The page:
The first time I drove by the house—my house—I later purchased, I noticed a certain yin-yang situation going on. Next to a paved, black-top driveway in disrepair, a charming brick walkway led to the front door and gracefully curved around a large bed of perennials anchored by a mature tree.
Eventually, I will replace the driveway with a surface more in keeping with the historical-looking house, but more fun to focus on now—and kinder to my budget—are my additional walkway ideas: creating a path that leads to my outdoor shower, for example; and another that skirts the edge of my backyard garden.
Depending on the material you choose and whether or not you’re a DIY enthusiast, installing a walkway or garden path ranges from fairly simple to call-in-the-big-guns difficult.
If, like me, “handy” is not your M.O., then consider hiring a professional. Ed Sullivan, division manager of site work and landscape at high-end, eastern Massachusetts-based S + H Construction, says, “What makes a walkway, patio, or any type of hardscape exterior look great is actually the work that you don’t see. The base preparation and the substrate work have to be perfect to ensure the stability and longevity of the finished product.”
Yes, and especially so, if you live in the northern half of the country, where a foundation is helpful to keep a path level and to resist heaving in winter. It is slightly less important if the soil is well drained.
Why you should consider a walkway for your yard
Whether your yard covers a quarter of an acre or 50 acres, regard your walkways as outdoor hallways linking outdoor rooms.
The materials you choose for your paths deserve to be much more than an afterthought. Ditto, the layout, if you’re building a home from scratch.
Sullivan says, “Pre-planning is very valuable, and it frequently gets overlooked. I like to incorporate everything into the flow and the plan of the house early.”
Walkway materials you can use
In short, a walkway is so much more than meets the eye. If you don’t want to pour concrete you’ve got lots of different options. Here are some of the more popular materials to consider using.
Remember, the climate where you live plays a role in what you choose, as does your aesthetic preference, from rustic to clean-lined to somewhere in between.
Mulch or wood chips
An attractive walkway idea needn’t be expensive, and that’s the case here, especially if a casual look is what you’re after. Excavating the soil to about one inch deep is recommended to keep the organic material, i.e. mulch or wood chips, from shifting, which is also helped by lining the path with stones.
Among the experts who tout gravel as easy and inexpensive, those at Stonewood Products in Harwich, Massachusetts, claim, “All you need to do is identify where you’d like your walkway, lay down some landscape fabric (to avoid weeds) and pile on the gravel.” To prevent the gravel walkway from spreading into your lawn, install some kind of edging; plastic is the least expensive option, but you could also use paving stones, bricks or even larger rocks.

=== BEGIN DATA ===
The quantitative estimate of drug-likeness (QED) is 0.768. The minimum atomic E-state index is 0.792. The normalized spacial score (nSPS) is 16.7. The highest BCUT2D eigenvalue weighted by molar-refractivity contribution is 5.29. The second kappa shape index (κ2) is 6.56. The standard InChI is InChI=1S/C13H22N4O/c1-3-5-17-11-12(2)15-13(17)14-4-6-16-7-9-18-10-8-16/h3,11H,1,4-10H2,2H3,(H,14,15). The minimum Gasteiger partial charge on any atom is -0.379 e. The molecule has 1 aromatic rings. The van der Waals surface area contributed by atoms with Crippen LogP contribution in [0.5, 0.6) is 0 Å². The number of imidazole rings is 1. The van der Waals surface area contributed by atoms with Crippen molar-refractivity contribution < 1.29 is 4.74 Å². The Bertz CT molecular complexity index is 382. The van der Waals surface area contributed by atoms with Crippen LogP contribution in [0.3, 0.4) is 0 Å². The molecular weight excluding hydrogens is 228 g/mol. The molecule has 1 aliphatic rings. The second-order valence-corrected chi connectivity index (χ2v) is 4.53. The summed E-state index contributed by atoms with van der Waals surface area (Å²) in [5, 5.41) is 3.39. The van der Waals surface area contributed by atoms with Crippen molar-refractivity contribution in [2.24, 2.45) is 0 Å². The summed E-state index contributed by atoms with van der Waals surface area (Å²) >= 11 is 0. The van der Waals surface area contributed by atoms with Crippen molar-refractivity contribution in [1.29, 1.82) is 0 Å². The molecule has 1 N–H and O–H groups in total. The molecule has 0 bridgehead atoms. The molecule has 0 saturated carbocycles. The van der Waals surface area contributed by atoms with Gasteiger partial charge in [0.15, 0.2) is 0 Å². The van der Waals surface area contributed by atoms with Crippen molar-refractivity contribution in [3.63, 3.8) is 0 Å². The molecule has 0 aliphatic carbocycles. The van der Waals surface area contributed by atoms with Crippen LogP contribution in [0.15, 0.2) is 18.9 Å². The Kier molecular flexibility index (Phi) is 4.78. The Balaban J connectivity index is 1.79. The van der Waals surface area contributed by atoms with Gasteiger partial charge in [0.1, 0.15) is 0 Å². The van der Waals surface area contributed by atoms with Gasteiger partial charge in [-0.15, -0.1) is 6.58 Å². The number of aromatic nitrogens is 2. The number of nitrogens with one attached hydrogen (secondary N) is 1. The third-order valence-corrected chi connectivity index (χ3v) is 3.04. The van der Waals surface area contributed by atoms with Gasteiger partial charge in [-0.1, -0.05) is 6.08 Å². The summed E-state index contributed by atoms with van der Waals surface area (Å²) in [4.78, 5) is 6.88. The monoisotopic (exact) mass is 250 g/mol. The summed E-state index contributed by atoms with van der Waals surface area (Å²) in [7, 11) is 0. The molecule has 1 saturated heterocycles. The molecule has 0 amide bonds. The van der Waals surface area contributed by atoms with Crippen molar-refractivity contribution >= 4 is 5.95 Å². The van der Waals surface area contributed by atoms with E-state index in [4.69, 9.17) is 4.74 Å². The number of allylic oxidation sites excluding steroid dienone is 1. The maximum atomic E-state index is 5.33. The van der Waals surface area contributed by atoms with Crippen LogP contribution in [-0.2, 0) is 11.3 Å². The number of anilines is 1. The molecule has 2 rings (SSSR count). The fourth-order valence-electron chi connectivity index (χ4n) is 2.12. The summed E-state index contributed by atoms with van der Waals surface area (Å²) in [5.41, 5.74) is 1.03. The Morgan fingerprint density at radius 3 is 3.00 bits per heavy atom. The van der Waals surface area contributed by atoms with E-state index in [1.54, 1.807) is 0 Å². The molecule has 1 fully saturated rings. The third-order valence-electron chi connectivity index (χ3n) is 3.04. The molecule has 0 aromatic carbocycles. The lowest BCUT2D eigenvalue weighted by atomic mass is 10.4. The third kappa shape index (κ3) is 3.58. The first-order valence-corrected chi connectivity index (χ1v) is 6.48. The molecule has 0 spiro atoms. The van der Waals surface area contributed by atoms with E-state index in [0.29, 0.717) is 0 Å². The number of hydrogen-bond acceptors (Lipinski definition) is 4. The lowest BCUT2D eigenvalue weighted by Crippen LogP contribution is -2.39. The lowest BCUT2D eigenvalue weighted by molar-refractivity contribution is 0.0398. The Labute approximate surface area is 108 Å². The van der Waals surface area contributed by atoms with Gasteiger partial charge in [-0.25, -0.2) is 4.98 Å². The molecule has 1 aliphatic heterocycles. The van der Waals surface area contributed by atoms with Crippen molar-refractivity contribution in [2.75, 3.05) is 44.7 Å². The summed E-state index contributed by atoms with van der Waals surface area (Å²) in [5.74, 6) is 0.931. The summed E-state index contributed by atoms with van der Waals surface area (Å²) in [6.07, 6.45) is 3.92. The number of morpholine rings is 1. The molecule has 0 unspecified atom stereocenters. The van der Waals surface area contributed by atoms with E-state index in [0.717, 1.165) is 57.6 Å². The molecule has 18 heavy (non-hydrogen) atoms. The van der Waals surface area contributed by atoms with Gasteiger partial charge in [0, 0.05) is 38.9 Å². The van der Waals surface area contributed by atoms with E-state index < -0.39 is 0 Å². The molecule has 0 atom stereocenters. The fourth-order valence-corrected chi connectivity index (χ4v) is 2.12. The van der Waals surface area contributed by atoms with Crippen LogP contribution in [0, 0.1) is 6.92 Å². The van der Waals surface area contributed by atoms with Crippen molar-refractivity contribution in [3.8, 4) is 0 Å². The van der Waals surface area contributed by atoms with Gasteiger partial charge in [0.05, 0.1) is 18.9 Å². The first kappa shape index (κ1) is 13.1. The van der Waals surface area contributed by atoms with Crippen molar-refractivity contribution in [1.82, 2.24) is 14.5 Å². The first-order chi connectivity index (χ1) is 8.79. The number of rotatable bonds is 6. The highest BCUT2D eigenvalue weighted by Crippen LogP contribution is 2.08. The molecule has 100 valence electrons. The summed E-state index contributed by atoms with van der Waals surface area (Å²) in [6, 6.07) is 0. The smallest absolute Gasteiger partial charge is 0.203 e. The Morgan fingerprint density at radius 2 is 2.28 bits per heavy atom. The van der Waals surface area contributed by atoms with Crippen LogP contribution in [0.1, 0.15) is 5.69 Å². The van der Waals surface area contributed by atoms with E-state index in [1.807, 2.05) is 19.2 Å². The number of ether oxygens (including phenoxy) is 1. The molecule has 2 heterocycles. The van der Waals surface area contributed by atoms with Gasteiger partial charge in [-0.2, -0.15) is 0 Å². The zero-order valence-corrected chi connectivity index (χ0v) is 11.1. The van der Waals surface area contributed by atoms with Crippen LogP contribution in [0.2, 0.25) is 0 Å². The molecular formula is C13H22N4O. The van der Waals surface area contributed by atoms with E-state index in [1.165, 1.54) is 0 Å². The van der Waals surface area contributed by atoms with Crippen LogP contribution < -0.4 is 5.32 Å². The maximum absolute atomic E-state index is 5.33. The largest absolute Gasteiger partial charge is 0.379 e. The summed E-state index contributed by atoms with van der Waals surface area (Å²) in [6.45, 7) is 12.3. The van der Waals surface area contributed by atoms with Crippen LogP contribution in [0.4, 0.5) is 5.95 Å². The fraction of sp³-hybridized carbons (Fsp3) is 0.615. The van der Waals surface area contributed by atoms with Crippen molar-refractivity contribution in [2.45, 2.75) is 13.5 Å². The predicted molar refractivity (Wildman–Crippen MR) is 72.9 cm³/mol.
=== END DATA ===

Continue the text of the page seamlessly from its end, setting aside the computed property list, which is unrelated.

“I love pea stone paths,” says landscape designer Andrew Grossman. In addition to the homespun way it looks, “pea stone is more forgiving of sloping than other materials, so it can be used for surfaces that are not completely level.” But, when it comes to pea stone, Grossman has two caveats: Weeds grow up easily among the stones, and they’re hard to navigate in heels.
“Concrete pavers used to be really tacky,” says Grossman, echoing the opinion of other landscape professionals. “But in the last 10 years, they have substantially improved.”
Available in a wide variety of colors and in shapes including rectangles, squares, octagons, and triangles, concrete pavers can achieve many different layout patterns and walkway ideas. They are precisely uniform and easier to cut.
Less expensive than clay brick, concrete pavers are more likely to fade over time and have a shorter lifespan.
When it comes to appearances, there’s nothing more classic than a brick walkway. Clay bricks are very durable, resist staining and easy to repair.
“Brick is one of the least difficult paving surfaces for the amateur to install,” says Michael Weishan, a former host of PBS’s “Victory Garden” and head of his own eponymous landscape design firm.
That said, laying brick requires extensive site prep and an expert eye if the look you’re after is basketweave, herringbone, or another pattern more complex than simply positioning the bricks in rows end to end.
Natural paving stones
You can divide paving stone into two main types: flagstone and cut stone. Flagstone of random shape and thickness makes very attractive paths when the flat stones are laid down single file or in a patchwork-style arrangement where they fit together like a jigsaw puzzle.
Flagstone is popular because it’s fairly durable and withstands temperature extremes, from freezing to very hot.
Conversely, cut stone refers to pieces of stone that have been sawn into regular geometric shapes. “Though bluestone is most often used for cut stone,” says Weishan, “you’ll occasionally see sandstone, limestone, slate, or granite, depending on the part of the country in which you live.”
Prices were accurate at the time this article was published but may change over time.